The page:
1 Dermato-venerology and Allergy Centre, Department of Clinical Research, Det Sundhedsvidenskabelige Fakultet, SDU2 unknown3 Dermato-venerology and Allergy Centre, Department of Clinical Research, Det Sundhedsvidenskabelige Fakultet, SDU
Implications for the pathogenesis of hereditary angioedema types I and II
BACKGROUND: We have previously reported that prekallikrein expresses an active site when it is bound to high-molecular-weight kininogen (HK) and can digest HK to produce bradykinin. The reaction is stoichiometric and inhibited by C1 inhibitor (C1-INH) or corn trypsin inhibitor. Addition of heat shock protein 90 leads to conversion of prekallikrein to kallikrein in a zinc-dependent reaction. OBJECTIVE: Our goal was to determine whether these reactions are demonstrable in plasma and distinguish them from activation through factor XII. METHODS: Plasma was incubated in polystyrene plates and assayed for kallikrein formation. C1-INH was removed from factor XII-deficient plasma by means of immunoadsorption. RESULTS: We demonstrate that prekallikrein-HK will activate to kallikrein in phosphate-containing buffers and that the rate is further accelerated on addition of heat shock protein 90. Prolonged incubation of plasma deficient in both factor XII and C1-INH led to conversion of prekallikrein to kallikrein and cleavage of HK, as was seen in plasma from patients with hereditary angioedema but not plasma from healthy subjects. CONCLUSIONS: These results indicate that C1-INH stabilizes the prekallikrein-HK complex to prevent HK cleavage either by prekallikrein or by prekallikrein-HK autoactivation to generate kallikrein. In patients with hereditary angioedema, kallikrein and bradykinin formation can occur without invoking factor XII activation, although the kallikrein formed can rapidly activate factor XII if it is surface bound.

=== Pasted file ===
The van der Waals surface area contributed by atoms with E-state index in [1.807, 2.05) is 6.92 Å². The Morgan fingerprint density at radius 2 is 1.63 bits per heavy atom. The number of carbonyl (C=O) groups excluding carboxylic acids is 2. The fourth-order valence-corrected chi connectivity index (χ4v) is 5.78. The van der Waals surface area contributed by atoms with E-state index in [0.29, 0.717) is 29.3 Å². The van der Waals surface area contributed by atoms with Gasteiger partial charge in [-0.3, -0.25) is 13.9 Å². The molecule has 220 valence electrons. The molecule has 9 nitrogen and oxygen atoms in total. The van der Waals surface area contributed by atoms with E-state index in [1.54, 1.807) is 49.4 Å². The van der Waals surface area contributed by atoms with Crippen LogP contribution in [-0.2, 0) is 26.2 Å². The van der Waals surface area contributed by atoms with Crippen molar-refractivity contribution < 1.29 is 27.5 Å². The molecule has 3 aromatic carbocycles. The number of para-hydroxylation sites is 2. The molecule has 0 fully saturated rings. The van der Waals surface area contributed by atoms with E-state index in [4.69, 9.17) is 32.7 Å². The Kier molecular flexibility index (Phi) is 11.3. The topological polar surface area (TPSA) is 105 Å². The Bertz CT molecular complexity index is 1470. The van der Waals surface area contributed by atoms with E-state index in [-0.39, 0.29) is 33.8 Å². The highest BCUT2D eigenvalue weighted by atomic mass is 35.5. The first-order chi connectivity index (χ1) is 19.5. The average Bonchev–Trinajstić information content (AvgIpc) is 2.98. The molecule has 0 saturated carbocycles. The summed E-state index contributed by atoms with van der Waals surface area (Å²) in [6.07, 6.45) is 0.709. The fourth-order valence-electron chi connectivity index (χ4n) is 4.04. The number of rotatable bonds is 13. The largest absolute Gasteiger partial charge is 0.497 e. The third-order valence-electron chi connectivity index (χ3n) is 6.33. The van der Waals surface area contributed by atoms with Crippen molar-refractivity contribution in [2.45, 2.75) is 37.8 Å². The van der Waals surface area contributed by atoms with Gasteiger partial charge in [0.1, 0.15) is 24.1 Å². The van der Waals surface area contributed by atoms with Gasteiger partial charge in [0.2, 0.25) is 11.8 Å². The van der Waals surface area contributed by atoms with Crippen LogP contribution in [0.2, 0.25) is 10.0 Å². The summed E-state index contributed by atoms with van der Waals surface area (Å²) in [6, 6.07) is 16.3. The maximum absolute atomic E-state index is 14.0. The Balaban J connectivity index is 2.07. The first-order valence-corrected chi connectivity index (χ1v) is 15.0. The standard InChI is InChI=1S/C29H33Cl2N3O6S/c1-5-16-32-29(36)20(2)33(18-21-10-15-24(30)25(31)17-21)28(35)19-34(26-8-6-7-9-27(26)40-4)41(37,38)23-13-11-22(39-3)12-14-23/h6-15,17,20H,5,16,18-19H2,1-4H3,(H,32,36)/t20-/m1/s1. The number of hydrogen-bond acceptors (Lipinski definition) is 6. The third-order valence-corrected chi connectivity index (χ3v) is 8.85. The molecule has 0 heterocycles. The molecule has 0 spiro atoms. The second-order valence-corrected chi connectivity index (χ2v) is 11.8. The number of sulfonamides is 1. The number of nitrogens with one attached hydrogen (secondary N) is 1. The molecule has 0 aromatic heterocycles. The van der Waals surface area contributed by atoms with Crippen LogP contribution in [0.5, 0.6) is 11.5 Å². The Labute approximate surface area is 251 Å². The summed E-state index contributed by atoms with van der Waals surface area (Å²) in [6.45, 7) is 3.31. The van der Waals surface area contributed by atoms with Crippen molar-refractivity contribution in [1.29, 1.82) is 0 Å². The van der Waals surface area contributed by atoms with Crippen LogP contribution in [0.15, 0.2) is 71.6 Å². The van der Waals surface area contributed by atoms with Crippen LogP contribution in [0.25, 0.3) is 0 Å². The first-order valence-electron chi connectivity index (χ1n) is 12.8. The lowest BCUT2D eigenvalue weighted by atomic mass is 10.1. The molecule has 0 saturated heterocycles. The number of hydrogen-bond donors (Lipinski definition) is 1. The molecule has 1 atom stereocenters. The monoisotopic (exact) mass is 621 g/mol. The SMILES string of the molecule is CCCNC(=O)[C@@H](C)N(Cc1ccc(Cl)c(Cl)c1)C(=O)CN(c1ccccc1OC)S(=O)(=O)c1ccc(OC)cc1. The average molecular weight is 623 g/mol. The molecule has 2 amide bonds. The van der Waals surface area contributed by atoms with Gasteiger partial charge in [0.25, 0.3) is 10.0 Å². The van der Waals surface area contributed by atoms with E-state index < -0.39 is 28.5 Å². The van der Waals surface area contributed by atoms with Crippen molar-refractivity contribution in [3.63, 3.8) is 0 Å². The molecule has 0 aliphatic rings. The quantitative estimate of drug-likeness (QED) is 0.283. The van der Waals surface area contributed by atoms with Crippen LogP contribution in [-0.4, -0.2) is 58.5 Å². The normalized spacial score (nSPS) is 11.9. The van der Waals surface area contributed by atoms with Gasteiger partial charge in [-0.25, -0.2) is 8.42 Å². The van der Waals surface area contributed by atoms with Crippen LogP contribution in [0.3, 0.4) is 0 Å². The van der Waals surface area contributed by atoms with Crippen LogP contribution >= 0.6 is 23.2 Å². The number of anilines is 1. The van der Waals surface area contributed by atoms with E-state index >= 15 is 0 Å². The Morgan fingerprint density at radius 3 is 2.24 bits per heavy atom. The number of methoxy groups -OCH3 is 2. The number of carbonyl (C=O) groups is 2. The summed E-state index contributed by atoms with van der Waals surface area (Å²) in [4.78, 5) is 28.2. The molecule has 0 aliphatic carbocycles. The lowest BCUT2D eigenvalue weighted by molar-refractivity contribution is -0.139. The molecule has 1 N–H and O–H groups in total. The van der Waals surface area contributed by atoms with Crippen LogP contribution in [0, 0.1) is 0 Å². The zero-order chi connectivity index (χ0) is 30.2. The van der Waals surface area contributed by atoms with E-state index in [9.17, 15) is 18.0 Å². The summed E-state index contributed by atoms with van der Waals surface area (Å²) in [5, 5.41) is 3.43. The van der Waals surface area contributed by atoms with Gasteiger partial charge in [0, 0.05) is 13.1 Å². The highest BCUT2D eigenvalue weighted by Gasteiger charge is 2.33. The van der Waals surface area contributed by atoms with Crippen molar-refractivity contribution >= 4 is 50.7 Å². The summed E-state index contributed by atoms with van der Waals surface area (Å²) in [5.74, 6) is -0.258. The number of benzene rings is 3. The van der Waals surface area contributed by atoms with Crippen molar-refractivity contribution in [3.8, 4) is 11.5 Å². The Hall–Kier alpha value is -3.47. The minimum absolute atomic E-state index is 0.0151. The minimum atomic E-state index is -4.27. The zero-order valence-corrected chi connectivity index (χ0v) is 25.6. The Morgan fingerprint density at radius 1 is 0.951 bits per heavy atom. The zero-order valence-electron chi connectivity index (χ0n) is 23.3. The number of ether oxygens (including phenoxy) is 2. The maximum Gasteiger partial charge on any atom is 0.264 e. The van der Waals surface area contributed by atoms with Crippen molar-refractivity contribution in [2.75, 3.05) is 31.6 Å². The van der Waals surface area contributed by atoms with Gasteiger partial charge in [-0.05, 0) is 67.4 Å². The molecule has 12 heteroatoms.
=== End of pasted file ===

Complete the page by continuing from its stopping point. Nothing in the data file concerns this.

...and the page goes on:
Journal of Allergy and Clinical Immunology, 2013, Vol 132, Issue 2, p. 470-475